Gotta hand it to Gene Wojciechowski of ESPN. In a column he wrote for espn.com today, Wojo writes: "The martyr -- who missed 31 games in 2006, had only 367 at-bats, couldn't field his position, hit 29 points below his career average and produced his lowest home run total (in 112 games or more) since 1991 and his lowest RBI total (in 112 games or more) since 1989 -- is at it again. "
That's pretty much right on cue, as predicted two weeks ago, when I wrote: "Much commentary on Bonds’ performance this year has focused on how he is suddenly 'human' (at age 42, who isn’t?) or that he’s not as feared as he once was, or that the assumed steroids must have worn off... On the surface, these observations might seem to have some merit: As I write, Bonds has a .262 batting average, his lowest since 1989. His .532 slugging percentage and his .988 OPS are his lowest since 1991... He has scored 69 runs; he’s never been below 89 as a qualifier. His RBI total of 68 is his lowest since 1989, and only in his abbreviated 2005 season did he fail to exceed the 44 extra base hits he has so far this year – even in his rookie season of 1986 he had 45. Even his walk rate is way down this year."
Give Wojo credit, he's an "on the surface" type of guy, and in any case his basic thesis is that Bonds is a fraud. The implication, clearly, being that without the presumed steroids, Bonds is essentially an ineffective and hobbled has-been. Perhaps odd to note that Wojo omitted 1999 from his comparison seasons by limiting to "112 games or more"; of course, that season, in 434 plate appearances, the then age 34/35 Bonds batted just .262 with a .389 OBP, both lower numbers than this year.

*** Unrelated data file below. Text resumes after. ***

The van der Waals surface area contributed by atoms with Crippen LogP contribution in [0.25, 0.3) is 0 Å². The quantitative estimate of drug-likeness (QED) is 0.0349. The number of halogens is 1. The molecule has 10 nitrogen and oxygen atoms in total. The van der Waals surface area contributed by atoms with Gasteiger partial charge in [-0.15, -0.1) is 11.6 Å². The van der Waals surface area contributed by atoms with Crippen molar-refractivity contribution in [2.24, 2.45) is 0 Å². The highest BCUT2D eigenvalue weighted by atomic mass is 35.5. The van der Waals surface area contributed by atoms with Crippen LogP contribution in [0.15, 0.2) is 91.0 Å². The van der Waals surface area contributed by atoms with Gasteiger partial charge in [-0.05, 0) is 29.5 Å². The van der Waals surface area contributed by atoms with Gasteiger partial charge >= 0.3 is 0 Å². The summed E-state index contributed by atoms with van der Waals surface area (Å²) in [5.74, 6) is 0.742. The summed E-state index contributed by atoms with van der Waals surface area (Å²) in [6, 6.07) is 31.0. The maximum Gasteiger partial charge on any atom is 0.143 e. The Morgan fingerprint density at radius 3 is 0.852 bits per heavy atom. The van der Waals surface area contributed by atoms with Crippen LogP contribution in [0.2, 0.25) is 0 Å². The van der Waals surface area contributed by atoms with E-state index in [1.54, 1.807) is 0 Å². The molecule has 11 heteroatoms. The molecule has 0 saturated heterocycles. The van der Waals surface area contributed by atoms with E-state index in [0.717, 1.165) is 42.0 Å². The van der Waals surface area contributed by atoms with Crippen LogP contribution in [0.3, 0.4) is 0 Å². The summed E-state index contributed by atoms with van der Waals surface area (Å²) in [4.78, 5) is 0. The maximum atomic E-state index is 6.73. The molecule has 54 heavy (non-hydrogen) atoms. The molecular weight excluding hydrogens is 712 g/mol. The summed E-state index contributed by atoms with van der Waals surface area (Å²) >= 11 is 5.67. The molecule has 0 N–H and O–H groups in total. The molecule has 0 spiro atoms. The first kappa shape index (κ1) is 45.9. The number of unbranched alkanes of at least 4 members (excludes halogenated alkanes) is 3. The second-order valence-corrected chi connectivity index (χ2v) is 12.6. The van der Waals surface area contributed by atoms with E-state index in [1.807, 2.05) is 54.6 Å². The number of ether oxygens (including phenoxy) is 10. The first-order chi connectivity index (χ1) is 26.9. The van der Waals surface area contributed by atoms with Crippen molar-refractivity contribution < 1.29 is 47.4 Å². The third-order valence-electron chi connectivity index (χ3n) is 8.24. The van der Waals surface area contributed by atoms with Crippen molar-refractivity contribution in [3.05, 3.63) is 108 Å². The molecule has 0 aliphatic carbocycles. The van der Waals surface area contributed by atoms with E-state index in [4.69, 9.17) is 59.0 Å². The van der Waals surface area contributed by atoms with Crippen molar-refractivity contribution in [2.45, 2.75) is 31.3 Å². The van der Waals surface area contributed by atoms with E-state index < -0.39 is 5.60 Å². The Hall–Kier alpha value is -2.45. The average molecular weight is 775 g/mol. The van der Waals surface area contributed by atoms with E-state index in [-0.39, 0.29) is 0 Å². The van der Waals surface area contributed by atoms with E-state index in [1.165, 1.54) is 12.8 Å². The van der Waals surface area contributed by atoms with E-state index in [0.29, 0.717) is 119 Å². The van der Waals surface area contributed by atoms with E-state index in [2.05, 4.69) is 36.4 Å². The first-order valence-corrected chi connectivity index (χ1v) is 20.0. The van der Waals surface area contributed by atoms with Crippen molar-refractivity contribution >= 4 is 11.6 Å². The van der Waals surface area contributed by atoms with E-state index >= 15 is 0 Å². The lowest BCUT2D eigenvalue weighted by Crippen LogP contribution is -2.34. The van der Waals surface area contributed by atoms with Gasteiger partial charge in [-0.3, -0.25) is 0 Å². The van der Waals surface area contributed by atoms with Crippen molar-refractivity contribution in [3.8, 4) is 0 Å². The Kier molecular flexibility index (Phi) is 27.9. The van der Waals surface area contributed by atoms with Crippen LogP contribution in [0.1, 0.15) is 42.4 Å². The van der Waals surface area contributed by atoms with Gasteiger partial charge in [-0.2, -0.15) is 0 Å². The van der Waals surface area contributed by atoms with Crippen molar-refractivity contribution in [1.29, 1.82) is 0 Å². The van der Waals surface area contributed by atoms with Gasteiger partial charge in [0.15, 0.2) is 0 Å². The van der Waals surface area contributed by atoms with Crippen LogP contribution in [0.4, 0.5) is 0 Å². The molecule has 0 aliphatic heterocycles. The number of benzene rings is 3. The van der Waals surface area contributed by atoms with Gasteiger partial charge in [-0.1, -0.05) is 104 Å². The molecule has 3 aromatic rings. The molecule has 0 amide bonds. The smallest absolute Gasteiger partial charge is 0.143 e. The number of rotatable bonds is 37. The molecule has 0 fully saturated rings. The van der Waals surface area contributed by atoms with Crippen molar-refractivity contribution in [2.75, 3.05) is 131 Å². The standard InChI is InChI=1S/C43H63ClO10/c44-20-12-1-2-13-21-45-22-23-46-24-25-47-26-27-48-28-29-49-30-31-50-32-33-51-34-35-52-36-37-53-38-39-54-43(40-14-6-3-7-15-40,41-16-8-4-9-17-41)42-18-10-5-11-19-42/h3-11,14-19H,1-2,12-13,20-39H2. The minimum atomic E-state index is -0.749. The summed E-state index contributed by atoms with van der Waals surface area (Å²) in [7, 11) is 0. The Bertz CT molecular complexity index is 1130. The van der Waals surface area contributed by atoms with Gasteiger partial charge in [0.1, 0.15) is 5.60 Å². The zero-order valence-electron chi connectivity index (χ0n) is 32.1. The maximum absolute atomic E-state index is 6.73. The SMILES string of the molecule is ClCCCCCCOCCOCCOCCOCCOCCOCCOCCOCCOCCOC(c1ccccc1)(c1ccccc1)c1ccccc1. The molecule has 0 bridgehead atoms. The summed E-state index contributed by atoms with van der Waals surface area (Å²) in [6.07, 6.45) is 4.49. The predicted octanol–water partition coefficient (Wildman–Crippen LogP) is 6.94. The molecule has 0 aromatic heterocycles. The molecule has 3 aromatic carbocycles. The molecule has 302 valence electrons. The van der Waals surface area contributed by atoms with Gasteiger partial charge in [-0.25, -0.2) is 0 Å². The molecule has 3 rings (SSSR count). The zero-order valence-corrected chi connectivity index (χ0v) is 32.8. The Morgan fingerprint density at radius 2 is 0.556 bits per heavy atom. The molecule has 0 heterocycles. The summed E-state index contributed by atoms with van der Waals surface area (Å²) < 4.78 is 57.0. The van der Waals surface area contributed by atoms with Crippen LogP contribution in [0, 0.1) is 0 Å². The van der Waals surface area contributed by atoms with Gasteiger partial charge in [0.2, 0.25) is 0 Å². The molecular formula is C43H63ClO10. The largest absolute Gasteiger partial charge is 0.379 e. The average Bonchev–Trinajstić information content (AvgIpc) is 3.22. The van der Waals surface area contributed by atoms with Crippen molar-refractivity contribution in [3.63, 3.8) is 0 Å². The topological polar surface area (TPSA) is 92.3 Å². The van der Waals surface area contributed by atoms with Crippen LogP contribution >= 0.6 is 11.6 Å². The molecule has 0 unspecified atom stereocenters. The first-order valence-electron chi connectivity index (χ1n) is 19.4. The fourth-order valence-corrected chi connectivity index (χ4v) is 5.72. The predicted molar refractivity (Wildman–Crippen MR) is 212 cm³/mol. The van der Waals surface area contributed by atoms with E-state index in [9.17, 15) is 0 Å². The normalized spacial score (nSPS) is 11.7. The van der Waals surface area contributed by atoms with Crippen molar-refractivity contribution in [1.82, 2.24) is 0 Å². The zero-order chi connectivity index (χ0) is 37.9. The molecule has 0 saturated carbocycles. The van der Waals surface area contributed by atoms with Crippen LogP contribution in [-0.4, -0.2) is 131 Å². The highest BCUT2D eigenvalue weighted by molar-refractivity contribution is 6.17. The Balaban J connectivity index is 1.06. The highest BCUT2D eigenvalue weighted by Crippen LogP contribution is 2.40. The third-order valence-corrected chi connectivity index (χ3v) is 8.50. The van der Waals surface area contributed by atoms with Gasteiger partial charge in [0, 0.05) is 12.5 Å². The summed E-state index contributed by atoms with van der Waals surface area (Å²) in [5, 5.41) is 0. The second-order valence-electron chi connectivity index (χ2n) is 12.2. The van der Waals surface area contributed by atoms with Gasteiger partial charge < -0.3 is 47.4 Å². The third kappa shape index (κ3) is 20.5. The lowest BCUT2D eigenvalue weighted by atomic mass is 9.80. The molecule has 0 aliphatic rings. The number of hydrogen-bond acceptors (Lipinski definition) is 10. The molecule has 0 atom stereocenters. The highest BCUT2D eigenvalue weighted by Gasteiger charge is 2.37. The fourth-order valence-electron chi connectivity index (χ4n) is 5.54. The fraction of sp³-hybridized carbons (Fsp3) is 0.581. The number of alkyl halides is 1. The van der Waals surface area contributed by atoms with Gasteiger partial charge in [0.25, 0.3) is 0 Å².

Of course, then I went on to note that Bonds is having one of the best batting seasons ever for someone his age. Possibly the best season ever. Wojo makes light of Bonds playing "only" 130 games this season; the comparison seasons show that pretty much no one his age has ever been productive playing significantly more than that (of all the age 41+ seasons on my list, none exceeded 137 games played).
Bonds ended up the 2006 season with a .454 on base percentage. Although he fell 6 plate appearances short of being a "qualifier," he still wins the on base percentage title, since his lead would still be intact even with 6 more hitless at bats. He also finished with a .999 OPS; although that's the first time since 1991 he's under 1.000, it's still within 10 points of both his 1995 and 1999 seasons, and is good for 6th in the league. He should get MVP votes for how he carried the Giants in to contention near the end of the season; whether he will get votes may depend on how many voters think like Wojo.